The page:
Cambridge Civic Journal Forum

April 30, 2017

May Day at City Hall – Noteworthy agenda items for the May 1, 2017 Cambridge City Council meeting

Filed under: Cambridge,City Council — Tags: , , — Robert Winters @ 10:30 pm

May Day at City Hall – Noteworthy agenda items for the May 1, 2017 Cambridge City Council meeting

The real action this week commences Tuesday at 9:00am with the first of the two FY2018 City Budget Hearings. Here’s the lineup for the May 2 hearing:

Mayor’s Office
Executive – Leadership
Employees’ Committee on Diversity
Domestic & Gender Based Violence Prevention Initiative
Equity and Inclusion
Public Information Office
Tourism
City Council
City Clerk
Law
Finance Admin.    
Budget
Personnel
Assessing
Purchasing
Auditing
Treasury/Revenue
Information Technology    
Employee Benefits
General Services
Election Commission
Public Celebrations
Reserve
Animal Commission
Fire Department
Police Department
Traffic, Parking & Transportation
Inspectional Services
License Commission
Weights & Measures
Electrical
Emergency Communications

May Day!Here are a few items from the City Council meeting’s relatively brief agenda that caught my eye:

Manager’s Agenda #4. Transmitting Communication from Louis A. DePasquale, City Manager, relative to the appropriation of $240,000 of Virtual Net Metering (VNM) credits to the General Fund Public Works Other Ordinary Maintenance account to cover invoices related to the VNM agreement for the photovoltaic project known as “Summer Street Solar.”

As the communication states: "Under the agreement the City will receive monthly checks from Eversource representing the value of the credits and will pay the solar developer 85% of the credits received. Checks will be deposited into a revenue account. … The City executed this and other virtual net metering agreements as part of the strategy our energy broker recommended to help finance the procurement of 100% renewable energy. … The 2008 Massachusetts Green Communities Act created incentives for solar developers to work with municipal entities to develop projects. The municipality executes an agreement with a solar developer to purchase the entire output of a commercial scale solar array at a set price per kWh and then effectively sells the entire output of the array to the utility in return for net metering credits equal to a higher price per kWh. … The City has signed five VNM contracts for close to 6 megawatts of solar, including, most recently, rooftop arrays at Alewife MBTA and the route 128 MBTA facility in Westwood.

Resolution #5. Resolution on the death of Arvilla Sarazen.   Councillor Toomey, Mayor Simmons

I was saddened to see this notice of the death of Arvilla Sarazen. I have crossed paths with Arvilla countless times over the years – in East Cambridge, at events of the Cambridge Democratic City Committee, at the Cambridge Senior Center where she often worked at the front desk, and elsewhere.

Order #1. That the City Manager is requested to confer with the necessary stakeholders to determine the practicality of buying the Tokyo site and converting it into affordable housing units.   Vice Mayor McGovern, Councillor Devereux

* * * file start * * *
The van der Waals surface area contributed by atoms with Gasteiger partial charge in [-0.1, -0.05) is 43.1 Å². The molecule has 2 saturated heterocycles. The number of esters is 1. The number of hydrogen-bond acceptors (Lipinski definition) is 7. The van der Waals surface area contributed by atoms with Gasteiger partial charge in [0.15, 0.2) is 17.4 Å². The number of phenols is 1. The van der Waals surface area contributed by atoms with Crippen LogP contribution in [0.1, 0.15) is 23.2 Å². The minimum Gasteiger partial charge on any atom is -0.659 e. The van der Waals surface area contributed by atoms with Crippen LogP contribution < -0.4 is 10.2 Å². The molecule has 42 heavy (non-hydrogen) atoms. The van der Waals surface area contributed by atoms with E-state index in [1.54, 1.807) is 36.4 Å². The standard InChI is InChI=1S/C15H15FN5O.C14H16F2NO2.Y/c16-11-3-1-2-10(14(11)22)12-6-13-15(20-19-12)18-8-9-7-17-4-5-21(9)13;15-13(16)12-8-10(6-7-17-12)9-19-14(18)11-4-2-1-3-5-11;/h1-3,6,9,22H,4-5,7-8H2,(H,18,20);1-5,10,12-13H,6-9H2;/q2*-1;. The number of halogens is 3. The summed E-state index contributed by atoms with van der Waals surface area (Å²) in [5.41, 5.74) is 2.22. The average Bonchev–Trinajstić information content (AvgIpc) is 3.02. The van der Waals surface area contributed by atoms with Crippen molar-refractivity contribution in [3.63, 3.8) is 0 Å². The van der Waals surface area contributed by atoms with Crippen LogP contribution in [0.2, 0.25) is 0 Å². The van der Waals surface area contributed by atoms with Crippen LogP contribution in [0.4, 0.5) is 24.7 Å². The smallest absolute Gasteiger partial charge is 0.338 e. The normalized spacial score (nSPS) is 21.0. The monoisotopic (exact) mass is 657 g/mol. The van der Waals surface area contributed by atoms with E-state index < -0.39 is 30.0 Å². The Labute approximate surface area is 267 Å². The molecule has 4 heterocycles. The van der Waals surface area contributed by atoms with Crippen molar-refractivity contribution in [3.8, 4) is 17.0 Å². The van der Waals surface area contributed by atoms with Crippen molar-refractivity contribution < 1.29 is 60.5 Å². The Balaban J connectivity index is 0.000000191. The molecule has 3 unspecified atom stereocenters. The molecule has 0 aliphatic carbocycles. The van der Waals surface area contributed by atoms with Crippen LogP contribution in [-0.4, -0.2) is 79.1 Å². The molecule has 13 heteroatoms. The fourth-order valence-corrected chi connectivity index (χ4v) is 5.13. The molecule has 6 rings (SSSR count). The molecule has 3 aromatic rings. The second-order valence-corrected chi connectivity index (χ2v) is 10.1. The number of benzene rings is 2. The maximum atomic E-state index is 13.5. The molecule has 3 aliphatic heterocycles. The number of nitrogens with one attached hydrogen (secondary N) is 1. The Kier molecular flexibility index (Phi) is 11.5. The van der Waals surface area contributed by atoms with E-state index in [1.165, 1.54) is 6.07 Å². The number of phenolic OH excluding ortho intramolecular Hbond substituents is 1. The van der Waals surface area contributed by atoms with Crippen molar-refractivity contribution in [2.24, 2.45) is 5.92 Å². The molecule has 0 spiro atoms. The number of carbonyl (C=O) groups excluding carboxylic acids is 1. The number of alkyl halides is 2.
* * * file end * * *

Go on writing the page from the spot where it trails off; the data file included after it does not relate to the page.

Let’s not forget that this idea was first introduced at the Oct 20, 2014 City Council meeting. What has happened since then? Is the property actually for sale now or is this just wishful thinking?

Communications & Reports from City Officers #1. A communication was received from Mayor E. Dennis Simmons, regarding Policy Order #13 from Apr 24, 2017 Meeting.

This communication illustrates Mayor Simmons’ capacity to look at a broad range of possible consequences of the vote on an Order that most of her colleagues probably barely read before giving it their stamp of approval. As the Mayor clearly states, "I very much believe that taking steps to move toward 100 percent renewable energy by 2035 is a laudable goal, and communities across the globe need to be taking more aggressive and coordinated actions to protect our environment." She continues, "That said, I believe that the City Council must be more mindful in how we work toward this goal. It would be irresponsible of us as a governing body to create policies in service of any specific goal without pausing to contemplate and acknowledge the impacts they may have on various aspects of our community. There is always the danger of doing the right thing the wrong way, and we must be mindful of the fact that enacting policies too broadly can potentially create negative unintended consequences for segments of our community. In this case, I am specifically thinking about the impact that Policy Order #13 may have upon the small business community of Cambridge, and upon individual homeowners."

The current City Council has repeatedly shown a tendency to vote for populist measures that appeal to whatever group can mobilize people to show up at City Hall. Whether these city councillors actually read and understand what they are voting for – especially any broader consequences and the impact on homeowners and small businesses – remains to be seen. – Robert Winters

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